A dark hotel bar in Dublin. Just after Christmas, 1992. Niall O’Dowd was new to the secret agent game — and more than a little awkward at it.
It was an odd and audacious undertaking: An Irish-born journalist who had become a U.S. citizen after illegally overstaying his student visa was now working quietly on behalf of Bill Clinton, who had just been elected president. Clinton was intrigued by the notion of bringing peace to Northern Ireland, of ending the violence between Protestants and Catholics. Peace would only work if the Irish Republican Army was interested in a cease-fire — but the incoming president knew he wouldn’t exactly be able to send his secretary of state to Belfast for a cheery sit-down with a group officially considered terrorists in Washington and London.
There needed to be a no-fingerprints, totally deniable approach to the overture. And into that opportunity walked O’Dowd, who was publisher of two influential Irish-American publications and had met Clinton during the presidential campaign. He offered to serve as a clandestine, off-the-books bridge between the United States and the IRA.
After making his pitch to a man in New York with “friends” in Belfast, O’Dowd received a cryptic handwritten note. A man from Sinn Fein, the political party closely associated with the IRA, would meet him at 11:30 a.m. in the bar at Wynn’s Hotel, just off Dublin’s famous O’Connell Street. His contact would be reading the Irish Times, with a pint of Guinness in front of him.
O’Dowd arrived drenched with rain and 20 minutes late, frantic that he had messed up his first attempt at amateur spy craft, he recalled to us. He stumbled into the half-empty bar, where a couple of regulars were sipping pints. There at a table was a tall, bearded man with thick, graying hair who was dressed in jeans and a casual jacket. He looked up over his Irish Times, a Guinness on the table.
“Ted,” he said, holding a hand out and introducing himself. “Niall,” O’Dowd replied.
O’Dowd got right to it and made the pitch: He’d personally spoken to Clinton a few months earlier, and Clinton had made it clear that he wanted to get involved in Northern Ireland. But not publicly, at least not yet. O’Dowd was in contact with people in Sen. Edward Kennedy’s office who could relay messages to and from the White House. O’Dowd told Ted that he could put together a group of sympathetic Irish-American businessmen and politicians who would come to Belfast and publicly meet with representatives from all sides of the conflict — including an unprecedented meeting with Sinn Fein. The idea was to “internationalize” the issue — to give this domestic British problem the kind of international attention that had helped undermine apartheid in South Africa.
In return for any thaw in relations, the IRA would have to first agree to a week-long cease-fire during the American group’s visit to the north, O’Dowd said. It would be a goodwill gesture to prove, especially to Clinton, that the IRA was serious about wanting to work toward peace.
O’Dowd stressed to Ted that his group could have no official status from the White House, but that it would be “very well connected.” If the IRA took that first step, O’Dowd said, it was very possible that Clinton would buck pressure from London to not get involved and appoint a U.S. peace envoy to Northern Ireland. And, O’Dowd said, it was possible that Sinn Fein leader Gerry Adams might finally be able to receive a visa to visit the United States — a long-term goal in Sinn Fein’s campaign to have the world hear its voice.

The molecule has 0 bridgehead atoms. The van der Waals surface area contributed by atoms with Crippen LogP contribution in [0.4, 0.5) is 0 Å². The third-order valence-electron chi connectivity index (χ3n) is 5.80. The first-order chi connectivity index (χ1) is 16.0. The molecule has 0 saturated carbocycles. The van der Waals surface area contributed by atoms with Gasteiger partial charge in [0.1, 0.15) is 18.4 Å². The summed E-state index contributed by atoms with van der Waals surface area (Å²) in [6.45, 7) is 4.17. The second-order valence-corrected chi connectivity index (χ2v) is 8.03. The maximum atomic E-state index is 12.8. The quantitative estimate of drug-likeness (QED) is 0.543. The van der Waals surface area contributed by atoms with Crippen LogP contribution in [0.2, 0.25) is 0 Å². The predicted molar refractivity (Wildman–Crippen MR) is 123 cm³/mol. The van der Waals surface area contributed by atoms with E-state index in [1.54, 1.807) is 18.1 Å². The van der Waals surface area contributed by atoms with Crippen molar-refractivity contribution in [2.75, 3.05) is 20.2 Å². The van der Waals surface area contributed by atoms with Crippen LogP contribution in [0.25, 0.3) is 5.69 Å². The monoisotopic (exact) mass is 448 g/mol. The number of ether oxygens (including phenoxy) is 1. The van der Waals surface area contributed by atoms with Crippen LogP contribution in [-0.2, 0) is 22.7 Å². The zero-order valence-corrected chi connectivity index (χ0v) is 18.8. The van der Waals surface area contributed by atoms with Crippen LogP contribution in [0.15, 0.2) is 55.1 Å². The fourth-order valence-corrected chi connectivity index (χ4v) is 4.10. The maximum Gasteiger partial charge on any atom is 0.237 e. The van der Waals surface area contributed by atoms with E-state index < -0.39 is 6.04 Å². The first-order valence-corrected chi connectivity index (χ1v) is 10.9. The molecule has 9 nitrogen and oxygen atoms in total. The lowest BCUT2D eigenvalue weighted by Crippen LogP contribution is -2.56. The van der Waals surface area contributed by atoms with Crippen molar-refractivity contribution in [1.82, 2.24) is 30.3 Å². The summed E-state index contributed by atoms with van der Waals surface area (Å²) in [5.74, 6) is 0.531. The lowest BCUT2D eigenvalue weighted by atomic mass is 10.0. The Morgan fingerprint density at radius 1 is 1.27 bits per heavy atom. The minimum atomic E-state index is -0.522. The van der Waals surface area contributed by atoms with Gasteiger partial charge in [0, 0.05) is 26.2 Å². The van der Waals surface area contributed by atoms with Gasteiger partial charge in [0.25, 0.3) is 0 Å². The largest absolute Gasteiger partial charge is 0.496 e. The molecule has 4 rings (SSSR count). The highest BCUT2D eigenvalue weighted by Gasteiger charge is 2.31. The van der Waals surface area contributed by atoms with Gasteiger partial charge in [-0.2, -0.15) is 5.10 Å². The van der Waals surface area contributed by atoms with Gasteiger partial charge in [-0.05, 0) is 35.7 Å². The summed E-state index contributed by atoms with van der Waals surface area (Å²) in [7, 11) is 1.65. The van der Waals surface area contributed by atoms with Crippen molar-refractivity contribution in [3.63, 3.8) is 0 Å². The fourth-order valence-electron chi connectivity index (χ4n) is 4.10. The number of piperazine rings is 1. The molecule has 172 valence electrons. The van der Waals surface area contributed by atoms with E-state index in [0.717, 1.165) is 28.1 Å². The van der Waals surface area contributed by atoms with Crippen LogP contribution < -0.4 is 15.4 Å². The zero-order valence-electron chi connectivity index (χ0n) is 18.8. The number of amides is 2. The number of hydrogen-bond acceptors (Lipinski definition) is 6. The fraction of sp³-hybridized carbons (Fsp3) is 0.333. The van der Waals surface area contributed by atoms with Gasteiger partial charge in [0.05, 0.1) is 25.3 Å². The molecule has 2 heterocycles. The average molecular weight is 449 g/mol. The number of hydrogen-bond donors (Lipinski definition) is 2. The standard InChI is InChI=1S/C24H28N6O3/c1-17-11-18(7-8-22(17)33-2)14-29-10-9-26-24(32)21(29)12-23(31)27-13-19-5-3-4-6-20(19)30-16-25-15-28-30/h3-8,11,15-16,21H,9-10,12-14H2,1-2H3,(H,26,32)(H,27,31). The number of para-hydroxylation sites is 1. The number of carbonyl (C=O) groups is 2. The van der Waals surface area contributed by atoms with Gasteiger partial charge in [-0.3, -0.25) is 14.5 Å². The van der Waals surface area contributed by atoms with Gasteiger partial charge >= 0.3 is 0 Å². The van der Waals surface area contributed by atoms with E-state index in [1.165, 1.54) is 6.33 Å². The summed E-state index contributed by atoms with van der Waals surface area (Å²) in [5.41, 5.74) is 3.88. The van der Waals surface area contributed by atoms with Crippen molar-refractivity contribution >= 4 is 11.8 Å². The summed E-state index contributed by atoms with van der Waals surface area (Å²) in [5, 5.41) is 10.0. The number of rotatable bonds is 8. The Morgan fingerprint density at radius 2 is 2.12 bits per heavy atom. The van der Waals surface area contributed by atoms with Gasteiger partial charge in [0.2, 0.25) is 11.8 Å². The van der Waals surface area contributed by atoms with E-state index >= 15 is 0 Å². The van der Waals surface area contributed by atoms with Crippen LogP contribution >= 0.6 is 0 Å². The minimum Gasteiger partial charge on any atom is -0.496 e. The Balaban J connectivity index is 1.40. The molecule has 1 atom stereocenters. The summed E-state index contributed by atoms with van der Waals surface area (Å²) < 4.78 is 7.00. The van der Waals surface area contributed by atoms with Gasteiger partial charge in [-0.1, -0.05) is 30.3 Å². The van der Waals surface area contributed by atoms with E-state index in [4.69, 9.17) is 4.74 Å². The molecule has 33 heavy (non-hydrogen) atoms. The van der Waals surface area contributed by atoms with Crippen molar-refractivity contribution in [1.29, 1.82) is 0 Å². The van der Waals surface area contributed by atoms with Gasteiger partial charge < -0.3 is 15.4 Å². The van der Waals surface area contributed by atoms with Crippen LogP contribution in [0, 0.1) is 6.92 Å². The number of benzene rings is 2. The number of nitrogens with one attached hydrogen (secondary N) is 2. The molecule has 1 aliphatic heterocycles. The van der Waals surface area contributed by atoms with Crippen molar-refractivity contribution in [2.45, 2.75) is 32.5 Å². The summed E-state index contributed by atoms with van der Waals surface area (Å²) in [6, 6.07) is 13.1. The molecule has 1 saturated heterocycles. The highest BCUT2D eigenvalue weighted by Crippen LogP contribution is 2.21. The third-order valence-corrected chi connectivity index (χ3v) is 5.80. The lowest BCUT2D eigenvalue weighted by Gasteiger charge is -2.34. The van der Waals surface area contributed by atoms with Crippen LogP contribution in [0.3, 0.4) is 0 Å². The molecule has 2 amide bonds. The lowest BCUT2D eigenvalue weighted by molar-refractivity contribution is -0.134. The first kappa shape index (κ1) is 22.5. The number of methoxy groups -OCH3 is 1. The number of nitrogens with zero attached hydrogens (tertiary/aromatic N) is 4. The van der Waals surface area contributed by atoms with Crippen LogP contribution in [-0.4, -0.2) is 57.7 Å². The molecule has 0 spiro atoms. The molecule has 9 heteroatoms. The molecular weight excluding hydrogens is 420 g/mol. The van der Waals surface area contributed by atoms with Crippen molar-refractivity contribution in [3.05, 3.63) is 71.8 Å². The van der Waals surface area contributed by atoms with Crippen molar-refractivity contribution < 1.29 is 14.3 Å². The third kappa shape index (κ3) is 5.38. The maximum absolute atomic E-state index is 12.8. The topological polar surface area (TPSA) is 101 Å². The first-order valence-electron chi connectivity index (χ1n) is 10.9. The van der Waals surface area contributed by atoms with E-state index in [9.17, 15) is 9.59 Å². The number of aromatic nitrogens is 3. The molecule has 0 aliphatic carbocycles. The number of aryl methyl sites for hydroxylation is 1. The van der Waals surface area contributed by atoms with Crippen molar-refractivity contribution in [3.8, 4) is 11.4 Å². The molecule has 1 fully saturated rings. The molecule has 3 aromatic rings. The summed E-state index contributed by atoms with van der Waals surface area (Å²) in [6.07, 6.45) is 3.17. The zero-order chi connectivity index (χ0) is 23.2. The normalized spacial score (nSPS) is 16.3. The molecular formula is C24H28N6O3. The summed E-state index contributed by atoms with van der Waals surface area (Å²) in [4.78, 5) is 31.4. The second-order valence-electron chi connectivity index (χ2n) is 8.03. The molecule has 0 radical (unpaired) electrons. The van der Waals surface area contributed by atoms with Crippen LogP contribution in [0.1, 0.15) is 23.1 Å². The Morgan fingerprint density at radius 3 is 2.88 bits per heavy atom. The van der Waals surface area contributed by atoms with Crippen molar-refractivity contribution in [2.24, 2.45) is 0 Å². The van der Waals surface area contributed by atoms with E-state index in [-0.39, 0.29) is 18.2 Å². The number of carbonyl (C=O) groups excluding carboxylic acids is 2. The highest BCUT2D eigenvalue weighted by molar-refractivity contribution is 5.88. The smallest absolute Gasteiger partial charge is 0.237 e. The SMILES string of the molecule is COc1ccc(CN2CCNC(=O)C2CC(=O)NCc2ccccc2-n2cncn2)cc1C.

Don’t miss the opportunity, O’Dowd told Ted. The conditions had never been this favorable.
Ted looked at his eager, idealistic partner — soggy from the rain, clearly nervous, a 39-year-old man of average build who did not stand out in any way except for the dimple on his chin. The rumpled journalist playing secret statesman listened as Ted said that Sinn Fein wanted to engage with America, wanted peace negotiations. “Part of our objective is that our movement is not isolated,” he said, without committing to anything, but without rejecting anything either.
O’Dowd waited, trying to read Ted. He gave away little, but O’Dowd could see him thinking it over. Maybe he didn’t think it was totally crazy.
If it did go forward, Ted said, here’s how communication would be handled: All documents would be destroyed after being read. There would be a code. The Irish-American effort would be called “the project”; Adams would be “chairman.” Letters would be hand-delivered by trusted couriers. The IRA would be “the local football team” while Kennedy would be “the brother.”
Without another word, Ted got up and left. O’Dowd felt overwhelming relief. “I had not been laughed out of the court,” he would say later. “The American connection was up and running.”
Illegal immigration to the United States is often framed as primarily a Latin American issue. But immigrants from all over the world have always been willing to bend or break the law to come to America. The Irish have been coming for as long as America has existed, and one large wave fled tough economic times in Ireland in the 1970s and ’80s.
Among them was Niall (pronounced “kneel”) O’Dowd, who arrived on a student visa in the summer of 1978 and overstayed it, becoming an undocumented immigrant. At the time, overstaying a visa seemed more like a detail than a serious offense, and O’Dowd — who scraped by painting houses and working construction — barely gave it a second thought.